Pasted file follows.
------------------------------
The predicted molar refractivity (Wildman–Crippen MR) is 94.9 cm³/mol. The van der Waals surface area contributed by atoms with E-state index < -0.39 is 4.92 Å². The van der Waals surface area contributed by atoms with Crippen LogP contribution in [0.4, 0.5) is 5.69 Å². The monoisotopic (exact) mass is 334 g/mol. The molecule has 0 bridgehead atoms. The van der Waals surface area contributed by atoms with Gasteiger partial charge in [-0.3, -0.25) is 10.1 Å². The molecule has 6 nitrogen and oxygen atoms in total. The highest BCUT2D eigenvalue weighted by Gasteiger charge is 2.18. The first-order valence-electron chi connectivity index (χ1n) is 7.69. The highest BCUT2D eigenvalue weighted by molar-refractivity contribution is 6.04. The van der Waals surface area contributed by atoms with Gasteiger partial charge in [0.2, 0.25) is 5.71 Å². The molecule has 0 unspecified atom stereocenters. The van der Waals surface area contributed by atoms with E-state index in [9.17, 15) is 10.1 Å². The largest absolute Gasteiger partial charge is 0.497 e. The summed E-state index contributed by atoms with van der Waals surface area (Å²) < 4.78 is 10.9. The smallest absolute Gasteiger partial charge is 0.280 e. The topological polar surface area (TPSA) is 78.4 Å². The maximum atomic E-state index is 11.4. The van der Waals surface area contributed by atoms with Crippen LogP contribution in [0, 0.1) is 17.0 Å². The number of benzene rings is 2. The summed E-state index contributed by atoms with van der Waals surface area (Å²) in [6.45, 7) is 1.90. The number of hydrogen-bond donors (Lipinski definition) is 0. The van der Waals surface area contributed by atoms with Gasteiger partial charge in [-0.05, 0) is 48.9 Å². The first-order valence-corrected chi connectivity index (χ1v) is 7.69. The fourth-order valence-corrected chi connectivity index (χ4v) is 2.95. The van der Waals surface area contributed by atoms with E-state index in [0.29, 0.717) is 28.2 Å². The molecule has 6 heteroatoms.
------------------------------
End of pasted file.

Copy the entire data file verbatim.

The predicted molar refractivity (Wildman–Crippen MR) is 94.9 cm³/mol. The van der Waals surface area contributed by atoms with E-state index < -0.39 is 4.92 Å². The van der Waals surface area contributed by atoms with Crippen LogP contribution in [0.4, 0.5) is 5.69 Å². The monoisotopic (exact) mass is 334 g/mol. The molecule has 0 bridgehead atoms. The van der Waals surface area contributed by atoms with Gasteiger partial charge in [-0.3, -0.25) is 10.1 Å². The molecule has 6 nitrogen and oxygen atoms in total. The highest BCUT2D eigenvalue weighted by Gasteiger charge is 2.18. The first-order valence-electron chi connectivity index (χ1n) is 7.69. The highest BCUT2D eigenvalue weighted by molar-refractivity contribution is 6.04. The van der Waals surface area contributed by atoms with Gasteiger partial charge in [0.2, 0.25) is 5.71 Å². The molecule has 0 unspecified atom stereocenters. The van der Waals surface area contributed by atoms with E-state index in [9.17, 15) is 10.1 Å². The largest absolute Gasteiger partial charge is 0.497 e. The summed E-state index contributed by atoms with van der Waals surface area (Å²) < 4.78 is 10.9. The smallest absolute Gasteiger partial charge is 0.280 e. The topological polar surface area (TPSA) is 78.4 Å². The maximum atomic E-state index is 11.4. The van der Waals surface area contributed by atoms with Crippen LogP contribution in [0, 0.1) is 17.0 Å². The number of benzene rings is 2. The summed E-state index contributed by atoms with van der Waals surface area (Å²) in [6.45, 7) is 1.90. The number of hydrogen-bond donors (Lipinski definition) is 0. The van der Waals surface area contributed by atoms with Gasteiger partial charge in [-0.05, 0) is 48.9 Å². The first-order valence-corrected chi connectivity index (χ1v) is 7.69. The fourth-order valence-corrected chi connectivity index (χ4v) is 2.95. The van der Waals surface area contributed by atoms with E-state index in [0.29, 0.717) is 28.2 Å². The molecule has 6 heteroatoms.